PREVALENCE-RATES OF CEREBRAL PALSY (PER 1,000) FOUND IN POPULATION STUDIES
FREQUENCY OF CEREBRAL PALSY
Cerebral palsy is not common, but among handicapping conditions it is prominent. The prevalence among children at school entry is consistently about two per thousand live births with little variation across developed countries (Table I).6 Perhaps surprisingly, there is no firm evidence that this figure is on the decline. Although both Hagberg et al in Sweden7 and Stanley et al in Australia8 documented declines in cerebral palsy in well-defined populations between the 1950s and 1960s, both authors have recently reported rises in the prevalence of spastic diplegia.9,10 These authors have also provided evidence that the improved survival of very low birthweight infants may be contributing to this recent increase.
The only recent United States data on the subject are from Rochester, Minnesota and are based on small numbers.11 In that study, Kudrjavcev found a decline in cerebral palsy prevalence between the 1950s and 1960s and a leveling off since then.
MAJOR RISK FACTORS FOR CEREBRAL PALSY
The two major risk factors for cerebral palsy are low birthweight and birth asphyxia. Data from the Collaborative Perinatal Project indicate that the risk of cerebral palsy is increased at least 20-fold in infants weighing 1,500 g or less,12 and in normal weight infants the risk of cerebral palsy for the most severe category of clinical asphyxia (Apgar score at 20 minutes or three or less), is elevated 250-fold. 1 No other perinatal factor comes close to exerting such a degree of influence on the risk of cerebral palsy as do these two.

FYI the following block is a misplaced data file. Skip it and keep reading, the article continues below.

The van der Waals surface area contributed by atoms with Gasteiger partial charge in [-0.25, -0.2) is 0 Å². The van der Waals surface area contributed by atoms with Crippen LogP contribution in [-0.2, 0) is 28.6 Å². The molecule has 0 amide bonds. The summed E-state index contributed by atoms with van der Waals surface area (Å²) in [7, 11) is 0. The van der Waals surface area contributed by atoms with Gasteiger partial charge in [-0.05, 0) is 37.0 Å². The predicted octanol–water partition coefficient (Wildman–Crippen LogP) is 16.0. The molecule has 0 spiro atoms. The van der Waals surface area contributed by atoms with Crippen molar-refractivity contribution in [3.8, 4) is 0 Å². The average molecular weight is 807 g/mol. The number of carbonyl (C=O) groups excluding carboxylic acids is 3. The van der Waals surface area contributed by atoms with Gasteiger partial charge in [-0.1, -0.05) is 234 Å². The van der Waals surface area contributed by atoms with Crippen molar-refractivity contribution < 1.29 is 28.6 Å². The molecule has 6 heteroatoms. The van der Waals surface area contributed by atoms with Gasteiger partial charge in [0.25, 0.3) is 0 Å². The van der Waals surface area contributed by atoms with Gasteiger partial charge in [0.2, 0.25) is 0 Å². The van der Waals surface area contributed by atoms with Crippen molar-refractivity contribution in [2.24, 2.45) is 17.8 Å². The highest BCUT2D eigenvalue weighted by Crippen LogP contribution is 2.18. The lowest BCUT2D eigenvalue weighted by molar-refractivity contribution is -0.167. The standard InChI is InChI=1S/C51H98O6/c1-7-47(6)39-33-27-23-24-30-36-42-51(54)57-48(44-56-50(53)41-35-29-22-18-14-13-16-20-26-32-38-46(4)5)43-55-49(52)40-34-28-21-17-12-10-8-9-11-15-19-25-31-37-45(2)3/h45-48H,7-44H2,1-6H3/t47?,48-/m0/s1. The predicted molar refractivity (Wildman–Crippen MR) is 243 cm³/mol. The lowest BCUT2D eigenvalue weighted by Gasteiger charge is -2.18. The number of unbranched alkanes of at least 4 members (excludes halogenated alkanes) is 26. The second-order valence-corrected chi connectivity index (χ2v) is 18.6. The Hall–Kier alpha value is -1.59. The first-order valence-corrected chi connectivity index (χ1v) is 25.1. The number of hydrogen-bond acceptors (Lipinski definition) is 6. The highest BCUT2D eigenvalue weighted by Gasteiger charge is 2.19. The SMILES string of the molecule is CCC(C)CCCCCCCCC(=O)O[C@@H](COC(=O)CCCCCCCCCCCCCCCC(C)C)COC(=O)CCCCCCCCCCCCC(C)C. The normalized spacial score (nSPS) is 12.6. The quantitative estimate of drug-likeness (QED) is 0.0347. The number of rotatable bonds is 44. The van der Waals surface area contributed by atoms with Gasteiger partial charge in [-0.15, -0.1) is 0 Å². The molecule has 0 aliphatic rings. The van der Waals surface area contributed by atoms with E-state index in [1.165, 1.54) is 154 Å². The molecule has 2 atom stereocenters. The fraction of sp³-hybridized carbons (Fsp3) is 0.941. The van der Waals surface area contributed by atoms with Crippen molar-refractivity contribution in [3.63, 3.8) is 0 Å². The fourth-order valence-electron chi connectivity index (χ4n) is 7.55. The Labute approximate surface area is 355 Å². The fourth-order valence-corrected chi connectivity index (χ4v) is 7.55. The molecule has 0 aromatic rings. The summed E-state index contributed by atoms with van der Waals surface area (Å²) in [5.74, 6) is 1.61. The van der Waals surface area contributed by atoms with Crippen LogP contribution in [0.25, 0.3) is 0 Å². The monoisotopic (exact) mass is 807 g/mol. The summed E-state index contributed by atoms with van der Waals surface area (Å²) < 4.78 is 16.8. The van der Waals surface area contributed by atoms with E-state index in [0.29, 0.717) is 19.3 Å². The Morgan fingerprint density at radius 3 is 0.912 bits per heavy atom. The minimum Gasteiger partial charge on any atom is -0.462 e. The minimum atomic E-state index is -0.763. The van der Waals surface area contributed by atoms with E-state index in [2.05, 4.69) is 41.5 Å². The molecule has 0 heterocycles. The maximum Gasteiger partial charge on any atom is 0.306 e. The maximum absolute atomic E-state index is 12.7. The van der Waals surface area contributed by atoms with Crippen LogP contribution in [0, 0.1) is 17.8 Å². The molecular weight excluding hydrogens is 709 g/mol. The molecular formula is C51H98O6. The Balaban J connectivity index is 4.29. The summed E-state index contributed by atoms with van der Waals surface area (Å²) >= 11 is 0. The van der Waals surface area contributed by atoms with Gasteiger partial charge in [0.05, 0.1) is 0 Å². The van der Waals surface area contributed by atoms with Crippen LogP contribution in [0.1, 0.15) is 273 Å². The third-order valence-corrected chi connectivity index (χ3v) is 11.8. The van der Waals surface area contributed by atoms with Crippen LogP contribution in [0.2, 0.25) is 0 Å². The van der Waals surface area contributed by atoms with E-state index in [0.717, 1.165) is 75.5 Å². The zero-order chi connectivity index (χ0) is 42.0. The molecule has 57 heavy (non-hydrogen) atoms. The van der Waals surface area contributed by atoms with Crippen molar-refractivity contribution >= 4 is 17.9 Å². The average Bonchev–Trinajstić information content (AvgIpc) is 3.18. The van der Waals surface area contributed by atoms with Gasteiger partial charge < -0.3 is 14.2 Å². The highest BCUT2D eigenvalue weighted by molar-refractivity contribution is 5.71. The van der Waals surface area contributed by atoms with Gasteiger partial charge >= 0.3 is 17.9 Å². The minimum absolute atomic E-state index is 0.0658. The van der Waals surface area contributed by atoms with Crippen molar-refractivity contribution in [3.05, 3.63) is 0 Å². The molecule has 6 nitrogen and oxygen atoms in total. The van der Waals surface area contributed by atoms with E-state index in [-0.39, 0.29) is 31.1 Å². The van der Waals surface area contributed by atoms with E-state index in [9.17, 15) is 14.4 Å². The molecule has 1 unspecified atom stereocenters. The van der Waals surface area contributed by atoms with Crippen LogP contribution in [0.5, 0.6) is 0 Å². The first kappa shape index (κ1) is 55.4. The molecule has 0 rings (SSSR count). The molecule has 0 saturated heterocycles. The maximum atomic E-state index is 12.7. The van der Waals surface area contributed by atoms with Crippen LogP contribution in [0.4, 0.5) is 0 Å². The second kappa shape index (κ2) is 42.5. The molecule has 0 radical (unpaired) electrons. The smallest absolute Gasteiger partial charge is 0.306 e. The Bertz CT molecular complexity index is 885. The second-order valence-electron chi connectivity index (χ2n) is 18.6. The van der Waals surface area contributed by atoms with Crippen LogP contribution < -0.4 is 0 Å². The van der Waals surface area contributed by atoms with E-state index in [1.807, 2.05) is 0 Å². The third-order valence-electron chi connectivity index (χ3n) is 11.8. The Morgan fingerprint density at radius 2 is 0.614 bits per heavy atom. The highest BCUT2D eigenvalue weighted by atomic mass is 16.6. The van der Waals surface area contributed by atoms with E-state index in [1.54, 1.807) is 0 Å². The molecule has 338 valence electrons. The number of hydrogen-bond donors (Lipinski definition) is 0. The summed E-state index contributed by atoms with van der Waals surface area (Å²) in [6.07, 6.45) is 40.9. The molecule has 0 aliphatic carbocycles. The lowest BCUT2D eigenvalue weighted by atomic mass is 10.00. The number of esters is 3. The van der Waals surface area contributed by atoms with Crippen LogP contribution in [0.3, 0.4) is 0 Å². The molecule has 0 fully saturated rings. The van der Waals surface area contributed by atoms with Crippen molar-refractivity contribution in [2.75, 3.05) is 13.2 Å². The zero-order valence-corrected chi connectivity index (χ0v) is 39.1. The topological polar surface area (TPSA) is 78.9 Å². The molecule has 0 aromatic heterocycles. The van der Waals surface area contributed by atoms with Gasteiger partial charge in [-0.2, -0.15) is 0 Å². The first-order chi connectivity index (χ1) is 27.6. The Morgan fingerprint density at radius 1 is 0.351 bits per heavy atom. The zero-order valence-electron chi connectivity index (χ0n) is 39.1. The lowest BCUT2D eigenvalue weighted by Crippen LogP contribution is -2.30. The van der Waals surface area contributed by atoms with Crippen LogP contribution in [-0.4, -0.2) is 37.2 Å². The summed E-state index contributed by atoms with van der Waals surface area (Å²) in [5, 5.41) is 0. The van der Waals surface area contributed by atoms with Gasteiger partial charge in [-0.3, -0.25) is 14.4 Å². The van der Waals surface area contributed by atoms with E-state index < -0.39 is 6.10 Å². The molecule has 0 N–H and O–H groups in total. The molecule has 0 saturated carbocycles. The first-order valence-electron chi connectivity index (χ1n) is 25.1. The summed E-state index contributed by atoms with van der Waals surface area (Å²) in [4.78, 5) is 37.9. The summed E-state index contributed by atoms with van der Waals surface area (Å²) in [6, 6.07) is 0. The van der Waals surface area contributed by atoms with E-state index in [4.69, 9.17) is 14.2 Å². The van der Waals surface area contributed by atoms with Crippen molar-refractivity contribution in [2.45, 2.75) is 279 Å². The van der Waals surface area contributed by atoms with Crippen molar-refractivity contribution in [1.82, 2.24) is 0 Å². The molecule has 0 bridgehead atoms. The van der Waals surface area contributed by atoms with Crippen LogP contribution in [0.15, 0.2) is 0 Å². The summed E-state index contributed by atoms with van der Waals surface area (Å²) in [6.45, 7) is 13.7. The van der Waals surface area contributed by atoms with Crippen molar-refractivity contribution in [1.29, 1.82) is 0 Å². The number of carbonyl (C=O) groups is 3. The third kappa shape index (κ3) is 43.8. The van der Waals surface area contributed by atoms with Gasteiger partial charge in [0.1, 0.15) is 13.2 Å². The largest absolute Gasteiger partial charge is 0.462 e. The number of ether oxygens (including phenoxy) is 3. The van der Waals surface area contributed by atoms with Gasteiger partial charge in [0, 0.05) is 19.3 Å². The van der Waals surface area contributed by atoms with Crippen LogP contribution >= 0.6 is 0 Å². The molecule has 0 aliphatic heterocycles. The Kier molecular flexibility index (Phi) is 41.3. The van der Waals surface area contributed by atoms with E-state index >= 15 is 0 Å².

Figure 1. Birth-prevalence rates for the cerebral palsies by birthweight from three countries (drawn from Hagberg and Hagberg. Alberman, and Stanley; all unpublished data). Reprinted with permission from Stanley F, Alberman E: Birthweight, gestational age and the cerebral palsies. Clin Dev Med 1984; 87:57-68.
Many factors that are statistically associated with cerebral palsy are so only because they are related to either low birthweight or asphyxia. Nelson and Ellenberg have recently shown that virtually all obstetrical risk factors for cerebral palsy in normal weight infants, including meconium passage, toxemia, and middle and high forceps use, increase the risk of cerebral palsy only when they are also associated with a depressed 5minute Apgar score.3 In the absence of such evidence of birth asphyxia, these factors carry no increased risk.